US President Donald Trump’s former campaign chairman Paul Manafort has been sentenced to nearly four years in prison by a US judge for financial crimes uncovered during Special Counsel Robert Mueller’s investigation into Russia’s role in the 2016 election.
US District Judge TS Ellis imposed the sentence of 47 months in prison on Manafort, 69, during the hearing in Alexandria, Virginia.
Manafort, a veteran Republican political consultant, was found guilty last August by a jury of five counts of tax fraud, two counts of bank fraud and one count of failing to disclose foreign bank accounts.
While prosecutors had not recommended a specific sentence, they had cited federal sentencing guidelines that called for between 19 to 24 years in prison.
But Judge Ellis said the sentencing guidelines were excessive and would create “an unwarranted disparity” with other cases.
Judge Ellis also noted during the hearing that Manafort “is not before the court for any allegations that he, or anyone at his direction, colluded with the Russian government to influence the 2016 election.”
Manafort asked Judge Ellis for mercy and thanked him for conducting a fair trial.
He did not express remorse for his actions but talked about how the case has been difficult for him and his family.
Manafort, who opted not to testify during his trial, told the court that “to say I have been humiliated and ashamed would be a gross understatement.”
He described his life as “professionally and financially in shambles.”
Manafort, with noticeably greyer hair than just months ago, was brought into the courtroom in a wheelchair holding a cane, wearing a green prison jumpsuit emblazoned with the words “Alexandria inmate” on the back.
It was a far cry from his usual dapper appearance and stylish garb.
Usually the defendant expresses extreme remorse. All the reporting thus far suggests that Manafort has expressed no remorse and remains defiant. https://t.co/JoR4iCn7FE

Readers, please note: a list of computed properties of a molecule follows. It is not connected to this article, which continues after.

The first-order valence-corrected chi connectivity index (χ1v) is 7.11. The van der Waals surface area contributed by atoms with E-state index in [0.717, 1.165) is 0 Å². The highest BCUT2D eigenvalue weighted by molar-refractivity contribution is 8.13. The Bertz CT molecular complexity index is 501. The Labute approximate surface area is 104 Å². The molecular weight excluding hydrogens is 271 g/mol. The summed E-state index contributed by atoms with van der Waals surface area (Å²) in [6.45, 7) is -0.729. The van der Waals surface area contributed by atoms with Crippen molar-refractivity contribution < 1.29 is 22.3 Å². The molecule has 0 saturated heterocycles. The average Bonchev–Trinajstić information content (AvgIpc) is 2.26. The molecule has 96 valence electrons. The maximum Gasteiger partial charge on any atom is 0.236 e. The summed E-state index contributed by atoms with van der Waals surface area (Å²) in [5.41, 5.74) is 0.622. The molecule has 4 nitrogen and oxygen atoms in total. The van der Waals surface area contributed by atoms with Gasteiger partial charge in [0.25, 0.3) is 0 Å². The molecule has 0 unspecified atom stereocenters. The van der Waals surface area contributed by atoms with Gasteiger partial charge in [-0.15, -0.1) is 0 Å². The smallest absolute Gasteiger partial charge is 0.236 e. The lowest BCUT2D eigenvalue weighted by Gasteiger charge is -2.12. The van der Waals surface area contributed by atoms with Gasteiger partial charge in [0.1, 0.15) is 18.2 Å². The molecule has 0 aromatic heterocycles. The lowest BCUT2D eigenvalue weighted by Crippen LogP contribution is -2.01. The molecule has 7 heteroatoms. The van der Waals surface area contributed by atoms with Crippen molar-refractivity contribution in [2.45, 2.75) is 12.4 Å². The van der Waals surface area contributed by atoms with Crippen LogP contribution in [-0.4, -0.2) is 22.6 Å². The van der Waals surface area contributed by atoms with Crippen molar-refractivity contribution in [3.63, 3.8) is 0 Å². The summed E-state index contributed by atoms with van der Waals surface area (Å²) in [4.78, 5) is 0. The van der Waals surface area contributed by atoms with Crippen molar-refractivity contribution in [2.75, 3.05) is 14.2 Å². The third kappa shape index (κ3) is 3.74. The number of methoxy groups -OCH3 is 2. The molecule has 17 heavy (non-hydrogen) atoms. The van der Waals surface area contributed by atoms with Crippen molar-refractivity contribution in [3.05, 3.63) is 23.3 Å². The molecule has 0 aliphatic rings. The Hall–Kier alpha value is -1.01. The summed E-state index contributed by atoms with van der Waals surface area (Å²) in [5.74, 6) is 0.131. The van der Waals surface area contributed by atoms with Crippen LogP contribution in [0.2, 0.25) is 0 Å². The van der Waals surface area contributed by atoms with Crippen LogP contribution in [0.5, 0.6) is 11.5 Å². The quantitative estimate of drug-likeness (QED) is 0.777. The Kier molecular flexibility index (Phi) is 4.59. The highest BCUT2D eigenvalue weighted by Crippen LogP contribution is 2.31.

— Renato Mariotti (@renato_mariotti) March 7, 2019
He has been jailed leading up to his sentencing.
Manafort was convicted after prosecutors accused him of hiding from the US government millions of dollars he earned as a consultant for Ukraine’s former pro-Russia government.
After pro-Kremlin Ukrainian President Viktor Yanukovych’s ouster, prosecutors said, Manafort lied to banks to secure loans and maintain an opulent lifestyle with luxurious homes, designer suits and even a $US15,000 ostrich-skin jacket.
Manafort faces sentencing in a separate case next Wednesday in Washington on two conspiracy charges to which he pleaded guilty last September.
While he faces a statutory maximum of 10 years in the Washington case, US District Judge Amy Berman Jackson potentially could stack that on top of the sentence imposed in the Virginia case, rather than allowing the sentences to run concurrently.
In a final bid for sympathy, Paul Manafort has been wheeled into his sentencing hearing in a wheelchair. Apparently a hospital gurney was unavailable.
— Palmer Report (@PalmerReport) March 7, 2019
Manafort is the only one of the 34 people and three companies charged by Mueller to have gone to trial.
Several others including former campaign aides Rick Gates and George Papadopoulos, former national security adviser Michael Flynn and former Trump personal lawyer Michael Cohen have pleaded guilty, while longtime Trump adviser Roger Stone has pleaded not guilty.
Mr Trump, who has called Mr Mueller’s investigation a politically motivated “witch hunt,” has not ruled out granting a presidential pardon to Manafort, saying in November that “I wouldn’t take it off the table.”
The crimes for which Manafort was convicted did not directly relate to the 2016 election.
Manafort worked for Mr Trump’s campaign for five pivotal months in 2016 that included the Republican National Convention where Mr Trump accepted the Republican presidential nomination, three of them as campaign chairman.